However, this is clearly only one-side of the picture, given the steps that the PMO inspired Central government has been taking. In particular, the recent `decision’ to “grant autonomy” to selected IHE, points in a completely different direction. Even as the HECI rules with an iron hand over public institutions of higher education, it will grant complete freedom to private institutions, and leave them absolutely free of all regulation. Institutions can be supremely “autonomous” as long as they raise their own funds and initiate a huge privatization of higher education at the expense of the students and the faculty.
This neo-liberal `reform’ pattern slavishly follows the dictates of the WTO-GATS to turn higher education into a `tradeable service’ and knowledge into a `commodity’ to be sold to the highest bidder. Since 2000, following the Ambani-Birla report, a number of Central government appointed committees have advocated the abolition of the UGC in favour of a commission that is controlled by the Market and by the Central government so that the interest of investors in education are promoted, but the students, faculty and society at large are the losers.
HECI is the means for dividing higher education, in a manner that has already destroyed school education into a range of private commercial institutions that sell education as a commodity on the one hand, and on the other would be institutions that would get their restricted funding (if our experience of vicious cuts in budgetary funds is anything to go by) from the government, but where no “deviant” ideas, no critical thinking, no independent thought, would be allowed to emerge.
Neo-liberalism does not mind students believing that Darwin was wrong, that ancient India had plastic surgery and airplanes in pre-historic times. The `logic’ of Hindutva is no hinderance to them as long as those who subscribe to it “open up” an education market to be exploited by national and international finance capital and train low-paid workers with the skills to serve international capital. What it minds is creative, critical and independent thinking.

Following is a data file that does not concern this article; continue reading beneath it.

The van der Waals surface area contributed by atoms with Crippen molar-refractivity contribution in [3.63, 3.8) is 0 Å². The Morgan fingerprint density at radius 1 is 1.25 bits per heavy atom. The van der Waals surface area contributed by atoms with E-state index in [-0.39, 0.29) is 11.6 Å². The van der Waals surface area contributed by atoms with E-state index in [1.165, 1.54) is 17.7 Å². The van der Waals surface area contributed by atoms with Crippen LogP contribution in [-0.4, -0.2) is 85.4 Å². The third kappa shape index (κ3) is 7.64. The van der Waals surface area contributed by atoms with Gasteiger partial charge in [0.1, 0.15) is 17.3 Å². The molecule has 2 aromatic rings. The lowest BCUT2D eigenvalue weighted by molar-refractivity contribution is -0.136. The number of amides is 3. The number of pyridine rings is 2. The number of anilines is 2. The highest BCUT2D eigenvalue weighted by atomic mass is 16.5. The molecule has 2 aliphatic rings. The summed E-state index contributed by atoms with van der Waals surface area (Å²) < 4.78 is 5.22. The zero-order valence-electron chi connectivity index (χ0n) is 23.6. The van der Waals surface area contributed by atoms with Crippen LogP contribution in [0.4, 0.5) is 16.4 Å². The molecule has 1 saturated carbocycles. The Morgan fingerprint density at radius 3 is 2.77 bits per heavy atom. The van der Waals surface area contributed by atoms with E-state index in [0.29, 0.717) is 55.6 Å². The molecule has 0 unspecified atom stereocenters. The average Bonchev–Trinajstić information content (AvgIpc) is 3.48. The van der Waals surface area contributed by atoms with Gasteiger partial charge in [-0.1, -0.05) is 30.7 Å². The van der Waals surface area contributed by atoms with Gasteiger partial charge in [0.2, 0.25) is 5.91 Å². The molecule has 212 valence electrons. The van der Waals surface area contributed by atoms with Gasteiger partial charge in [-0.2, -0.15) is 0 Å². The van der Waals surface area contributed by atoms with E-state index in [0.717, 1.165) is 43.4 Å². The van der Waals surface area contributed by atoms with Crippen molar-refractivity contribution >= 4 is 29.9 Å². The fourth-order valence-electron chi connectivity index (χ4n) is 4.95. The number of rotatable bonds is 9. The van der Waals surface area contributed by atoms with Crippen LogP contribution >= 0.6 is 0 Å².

Neo-liberalism and Hindutva ideology of the present regime are both opposed to critical, independent thinking and create any excuse to suppress it through political intervention and violence within the universities and against public intellectuals in society.
The exclusion of the bahujan and other marginalized sections of society from higher education is certainly a consequence of the mindset behind the establishment of the HECI. However, as the rampaging `lynch-mobs’, which even the present government is unable to control after unleashing them, show that what is even greater is the threat to society as a whole, to a reasoned harmony and life of dignity in which all sections can be served by a government that truly wants development for all.
For all its weaknesses and its recent self-destruct action in passing the Grant of Graded Autonomy to IHE to privatize, the UGC needs to be corrected and strengthened in its autonomous functioning to expand and further improve public-funded higher education for all India’s youth. The strategy of replacing it with a Central government controlled HECI that is hell-bent on privatizing higher education for a few and indoctrinating the mass of students in irrationality must be reversed immediately as a grave threat to the very concept of India for which the Indian people fought against and defeated British colonialism.
The legacy of Bhagat Singh, of Phule and Ambedkar and of the those who fought for freedom cannot be bartered to the neo-liberal gods of international finance capital in order to cling to power as the present Central government and the ruling party appear to be doing.